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What data formats are available?

Data Portal Download Dialog

The download data dialog box in the Data Portal, in which you can choose the file type you wish to download.

When you request downloaded data from the Data Portal, you have 3 file format options to choose from.

NetCDF (.nc)

NetCDF files are perhaps the most useful and popular format used by ocean scientists. They can include a large number of variables in the same compressed file, along with a lot of associated metadata. Because of this, they are sometimes referred to as self-documenting data files.

If you are going to request more than a few days of data, especially from cabled streamed instruments, and you plan on using Matlab, R, or Python to analyze your data, this is probably the best format to choose.

For more information on how to use these data files, please check out our tutorials on how to use NetCDF data files in Matlab or Python (coming soon).

You can also use NASA’s free Panoply software tool to investigate the contents of a NetCDF file. Panoply allows you to quickly see a list of all variables in the file, as well as the metadata for each variable, and the global attributes (metadata) for the file. You can also use the tool to create quick plots of the included data.

The Panoply interface showing the contents of a CTD data stream with a quick plot of Seawater Pressure shown.

CSV (.csv)

CSV (comma separated variable) files are another common format used by many oceanographers because they can be easily opened in programs like Excel and Matlab. The files themselves are just text files, which means you can also read them in a basic text editor or view them on the command line.

However, because they are simple text files, they also tend to be very large. You can compress them using utilities like tar or gzip for transferring between computers, but generally they need to be uncompressed to work with.

For example, if you request one week of CTD data from the Oregon Offshore Cabled Shallow Profiler Mooring (which is a cabled instrument with high resolution data), you will have approximately four 50MB files in your response. Note, that the Data Portal automatically splits CSV data files so they aren’t any larger than 50MB, because many programs can’t handle larger files.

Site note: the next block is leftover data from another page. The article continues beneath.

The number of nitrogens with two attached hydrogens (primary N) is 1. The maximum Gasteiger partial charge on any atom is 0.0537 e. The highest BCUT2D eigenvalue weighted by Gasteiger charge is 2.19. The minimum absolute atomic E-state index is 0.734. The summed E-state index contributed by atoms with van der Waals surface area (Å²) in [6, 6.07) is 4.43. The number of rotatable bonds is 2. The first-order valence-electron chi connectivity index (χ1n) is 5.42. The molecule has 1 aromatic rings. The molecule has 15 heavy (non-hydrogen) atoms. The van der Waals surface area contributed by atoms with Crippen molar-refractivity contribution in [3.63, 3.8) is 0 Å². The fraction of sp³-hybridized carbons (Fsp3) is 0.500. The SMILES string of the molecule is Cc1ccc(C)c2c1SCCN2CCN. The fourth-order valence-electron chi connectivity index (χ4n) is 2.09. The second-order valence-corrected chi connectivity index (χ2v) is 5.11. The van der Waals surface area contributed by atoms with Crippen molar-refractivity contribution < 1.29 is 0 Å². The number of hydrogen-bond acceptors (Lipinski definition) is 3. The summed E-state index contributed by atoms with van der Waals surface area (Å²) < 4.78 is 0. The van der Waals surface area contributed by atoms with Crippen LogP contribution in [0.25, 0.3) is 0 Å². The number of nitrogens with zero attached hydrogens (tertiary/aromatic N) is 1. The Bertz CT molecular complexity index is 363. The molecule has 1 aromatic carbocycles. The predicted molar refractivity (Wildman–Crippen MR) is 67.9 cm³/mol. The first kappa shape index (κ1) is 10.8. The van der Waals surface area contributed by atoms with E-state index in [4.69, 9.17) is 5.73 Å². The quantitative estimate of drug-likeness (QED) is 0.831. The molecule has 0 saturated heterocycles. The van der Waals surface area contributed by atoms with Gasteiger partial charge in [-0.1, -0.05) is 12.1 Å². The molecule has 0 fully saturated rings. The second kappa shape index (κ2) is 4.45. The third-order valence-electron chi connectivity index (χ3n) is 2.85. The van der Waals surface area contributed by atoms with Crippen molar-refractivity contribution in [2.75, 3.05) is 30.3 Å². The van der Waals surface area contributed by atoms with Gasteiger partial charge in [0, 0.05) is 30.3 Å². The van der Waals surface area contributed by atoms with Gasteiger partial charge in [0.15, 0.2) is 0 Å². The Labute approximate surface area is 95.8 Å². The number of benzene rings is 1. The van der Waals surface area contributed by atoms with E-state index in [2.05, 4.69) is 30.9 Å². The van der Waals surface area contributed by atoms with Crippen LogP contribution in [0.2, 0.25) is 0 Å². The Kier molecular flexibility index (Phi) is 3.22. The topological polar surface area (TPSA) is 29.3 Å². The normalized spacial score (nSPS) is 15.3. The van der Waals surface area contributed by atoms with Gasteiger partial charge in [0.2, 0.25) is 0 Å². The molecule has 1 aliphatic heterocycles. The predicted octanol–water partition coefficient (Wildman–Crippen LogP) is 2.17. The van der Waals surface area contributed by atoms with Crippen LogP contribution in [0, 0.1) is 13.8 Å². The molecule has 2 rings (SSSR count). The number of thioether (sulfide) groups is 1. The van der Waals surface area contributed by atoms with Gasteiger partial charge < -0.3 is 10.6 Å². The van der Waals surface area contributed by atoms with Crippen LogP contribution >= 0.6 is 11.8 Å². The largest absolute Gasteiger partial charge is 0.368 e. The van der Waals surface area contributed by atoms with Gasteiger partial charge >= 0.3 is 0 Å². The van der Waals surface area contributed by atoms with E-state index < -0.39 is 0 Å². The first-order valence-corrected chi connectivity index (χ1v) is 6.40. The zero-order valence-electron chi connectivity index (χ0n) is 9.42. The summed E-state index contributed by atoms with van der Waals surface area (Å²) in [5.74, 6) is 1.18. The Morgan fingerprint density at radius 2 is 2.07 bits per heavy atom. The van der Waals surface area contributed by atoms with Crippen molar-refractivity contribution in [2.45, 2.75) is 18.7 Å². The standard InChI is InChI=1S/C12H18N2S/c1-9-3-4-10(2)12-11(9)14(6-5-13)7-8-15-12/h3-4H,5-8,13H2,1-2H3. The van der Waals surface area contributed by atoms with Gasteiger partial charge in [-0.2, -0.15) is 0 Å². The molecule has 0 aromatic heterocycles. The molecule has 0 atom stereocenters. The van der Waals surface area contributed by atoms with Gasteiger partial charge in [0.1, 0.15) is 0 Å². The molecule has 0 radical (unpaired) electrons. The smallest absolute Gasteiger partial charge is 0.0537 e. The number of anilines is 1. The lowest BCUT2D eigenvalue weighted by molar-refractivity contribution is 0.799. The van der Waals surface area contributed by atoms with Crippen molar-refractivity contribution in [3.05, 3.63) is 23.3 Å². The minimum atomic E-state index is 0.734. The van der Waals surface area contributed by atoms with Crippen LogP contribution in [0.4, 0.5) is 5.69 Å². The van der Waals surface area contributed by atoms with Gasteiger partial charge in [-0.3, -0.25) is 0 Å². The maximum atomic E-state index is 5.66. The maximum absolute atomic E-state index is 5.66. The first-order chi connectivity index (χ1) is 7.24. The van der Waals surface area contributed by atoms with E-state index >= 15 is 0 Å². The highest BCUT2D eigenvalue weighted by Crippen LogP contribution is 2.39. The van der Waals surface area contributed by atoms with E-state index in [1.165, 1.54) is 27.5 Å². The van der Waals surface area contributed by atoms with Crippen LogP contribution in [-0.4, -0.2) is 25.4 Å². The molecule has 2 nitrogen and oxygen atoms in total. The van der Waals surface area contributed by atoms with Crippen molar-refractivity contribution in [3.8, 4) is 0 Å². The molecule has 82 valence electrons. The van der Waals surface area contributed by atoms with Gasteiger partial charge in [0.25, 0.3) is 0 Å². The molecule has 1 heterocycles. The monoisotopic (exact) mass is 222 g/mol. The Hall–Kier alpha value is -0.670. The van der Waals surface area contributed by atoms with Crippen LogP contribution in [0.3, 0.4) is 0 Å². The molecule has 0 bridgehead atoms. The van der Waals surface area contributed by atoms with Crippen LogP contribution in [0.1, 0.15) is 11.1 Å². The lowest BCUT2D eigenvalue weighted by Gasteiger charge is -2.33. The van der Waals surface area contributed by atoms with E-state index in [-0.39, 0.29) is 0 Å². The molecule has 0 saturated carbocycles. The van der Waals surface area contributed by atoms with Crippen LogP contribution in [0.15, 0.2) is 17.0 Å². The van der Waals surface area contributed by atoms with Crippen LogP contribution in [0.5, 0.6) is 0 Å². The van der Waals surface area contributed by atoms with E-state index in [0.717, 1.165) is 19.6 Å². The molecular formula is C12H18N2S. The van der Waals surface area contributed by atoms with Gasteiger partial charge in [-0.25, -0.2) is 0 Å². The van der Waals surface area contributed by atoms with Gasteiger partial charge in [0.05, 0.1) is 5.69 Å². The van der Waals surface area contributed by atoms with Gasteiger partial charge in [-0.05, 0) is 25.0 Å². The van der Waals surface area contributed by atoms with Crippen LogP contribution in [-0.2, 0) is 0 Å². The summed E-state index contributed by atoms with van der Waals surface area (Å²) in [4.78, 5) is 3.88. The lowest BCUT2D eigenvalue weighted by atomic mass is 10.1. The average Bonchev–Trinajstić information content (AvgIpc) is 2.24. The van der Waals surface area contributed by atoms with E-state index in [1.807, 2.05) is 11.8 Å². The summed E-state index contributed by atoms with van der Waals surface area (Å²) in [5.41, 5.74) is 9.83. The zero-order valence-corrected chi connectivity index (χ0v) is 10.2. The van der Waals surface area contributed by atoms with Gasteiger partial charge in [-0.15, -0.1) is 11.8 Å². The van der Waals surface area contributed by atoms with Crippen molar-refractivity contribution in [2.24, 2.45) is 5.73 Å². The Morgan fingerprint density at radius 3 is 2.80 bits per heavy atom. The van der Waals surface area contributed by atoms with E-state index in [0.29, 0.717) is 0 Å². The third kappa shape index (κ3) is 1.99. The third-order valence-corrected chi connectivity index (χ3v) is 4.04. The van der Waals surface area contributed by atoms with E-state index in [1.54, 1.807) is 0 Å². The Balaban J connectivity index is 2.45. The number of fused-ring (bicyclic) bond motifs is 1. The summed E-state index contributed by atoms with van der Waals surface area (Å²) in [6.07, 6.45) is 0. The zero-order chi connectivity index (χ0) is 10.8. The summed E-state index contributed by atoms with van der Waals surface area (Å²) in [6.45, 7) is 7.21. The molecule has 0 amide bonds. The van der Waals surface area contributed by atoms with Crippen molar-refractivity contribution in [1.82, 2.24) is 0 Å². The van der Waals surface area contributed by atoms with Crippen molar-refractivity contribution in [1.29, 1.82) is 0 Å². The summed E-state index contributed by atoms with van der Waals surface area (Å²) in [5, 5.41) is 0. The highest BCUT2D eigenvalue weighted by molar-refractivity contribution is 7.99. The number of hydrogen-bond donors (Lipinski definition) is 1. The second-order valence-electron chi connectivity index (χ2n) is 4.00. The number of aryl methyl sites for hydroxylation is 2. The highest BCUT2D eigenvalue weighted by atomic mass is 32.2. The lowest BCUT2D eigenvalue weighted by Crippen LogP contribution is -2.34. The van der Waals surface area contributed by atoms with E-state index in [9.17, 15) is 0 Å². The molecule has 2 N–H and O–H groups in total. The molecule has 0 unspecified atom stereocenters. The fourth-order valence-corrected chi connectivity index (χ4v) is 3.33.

• You can easily examine most CSV files in Excel simply by opening them.
  • Matlab can also read CSV files using load() or csvread() but these functions require the data file to contain only numeric values. The data files produced by the Data Portal include text strings, so you will need to use the newer readtable() function or ezread() from the Matlab File Exchange.
  • In Python, you can use csv.DictReader() or pandas.read_csv().

JSON (.json)

JSON (JavaScript Object Notation) files are a relatively newer format that contain data in structured objects that are easily read by JavaScript or Python code. Unlike CSV files, they can contain structured data so that the data files can include metadata along with each variable or measurement, like NetCDF files. However, JSON files are text-based like CSV files, so they can easily become very large. Thus you will likely only want to use them when requesting data for very short time frames or when you know there are only a few data points.

In Python, you can use json.load() or pandas.read_json() to read in a JSON file.

— Last revised on June 30, 2017 —